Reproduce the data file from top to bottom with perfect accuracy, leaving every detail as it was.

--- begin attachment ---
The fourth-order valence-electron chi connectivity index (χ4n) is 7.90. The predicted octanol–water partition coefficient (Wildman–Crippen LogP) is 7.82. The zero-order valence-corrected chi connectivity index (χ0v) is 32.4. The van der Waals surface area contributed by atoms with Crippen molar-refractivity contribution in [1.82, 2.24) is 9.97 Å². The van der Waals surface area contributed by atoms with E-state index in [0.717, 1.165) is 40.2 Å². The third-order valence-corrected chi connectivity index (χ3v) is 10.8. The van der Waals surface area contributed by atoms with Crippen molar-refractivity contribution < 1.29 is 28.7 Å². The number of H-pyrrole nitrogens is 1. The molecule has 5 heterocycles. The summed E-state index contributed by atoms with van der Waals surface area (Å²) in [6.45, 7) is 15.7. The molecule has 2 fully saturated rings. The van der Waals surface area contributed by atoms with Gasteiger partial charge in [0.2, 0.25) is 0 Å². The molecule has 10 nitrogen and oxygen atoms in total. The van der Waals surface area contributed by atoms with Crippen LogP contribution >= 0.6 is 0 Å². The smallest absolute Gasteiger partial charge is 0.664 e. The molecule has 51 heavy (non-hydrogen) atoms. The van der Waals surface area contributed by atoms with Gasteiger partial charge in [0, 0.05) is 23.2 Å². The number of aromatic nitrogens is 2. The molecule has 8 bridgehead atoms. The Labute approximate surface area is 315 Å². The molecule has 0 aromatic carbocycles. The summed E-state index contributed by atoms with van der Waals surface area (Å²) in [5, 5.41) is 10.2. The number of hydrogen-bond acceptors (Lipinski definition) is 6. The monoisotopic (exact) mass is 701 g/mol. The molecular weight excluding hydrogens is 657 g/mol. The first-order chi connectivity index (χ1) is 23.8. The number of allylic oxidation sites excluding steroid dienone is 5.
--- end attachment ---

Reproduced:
The fourth-order valence-electron chi connectivity index (χ4n) is 7.90. The predicted octanol–water partition coefficient (Wildman–Crippen LogP) is 7.82. The zero-order valence-corrected chi connectivity index (χ0v) is 32.4. The van der Waals surface area contributed by atoms with Crippen molar-refractivity contribution in [1.82, 2.24) is 9.97 Å². The van der Waals surface area contributed by atoms with E-state index in [0.717, 1.165) is 40.2 Å². The third-order valence-corrected chi connectivity index (χ3v) is 10.8. The van der Waals surface area contributed by atoms with Crippen molar-refractivity contribution < 1.29 is 28.7 Å². The number of H-pyrrole nitrogens is 1. The molecule has 5 heterocycles. The summed E-state index contributed by atoms with van der Waals surface area (Å²) in [6.45, 7) is 15.7. The molecule has 2 fully saturated rings. The van der Waals surface area contributed by atoms with Gasteiger partial charge in [0.2, 0.25) is 0 Å². The molecule has 10 nitrogen and oxygen atoms in total. The van der Waals surface area contributed by atoms with Crippen LogP contribution >= 0.6 is 0 Å². The smallest absolute Gasteiger partial charge is 0.664 e. The molecule has 51 heavy (non-hydrogen) atoms. The van der Waals surface area contributed by atoms with Gasteiger partial charge in [0, 0.05) is 23.2 Å². The number of aromatic nitrogens is 2. The molecule has 8 bridgehead atoms. The Labute approximate surface area is 315 Å². The molecule has 0 aromatic carbocycles. The summed E-state index contributed by atoms with van der Waals surface area (Å²) in [5, 5.41) is 10.2. The number of hydrogen-bond acceptors (Lipinski definition) is 6. The monoisotopic (exact) mass is 701 g/mol. The molecular weight excluding hydrogens is 657 g/mol. The first-order chi connectivity index (χ1) is 23.8. The number of allylic oxidation sites excluding steroid dienone is 5.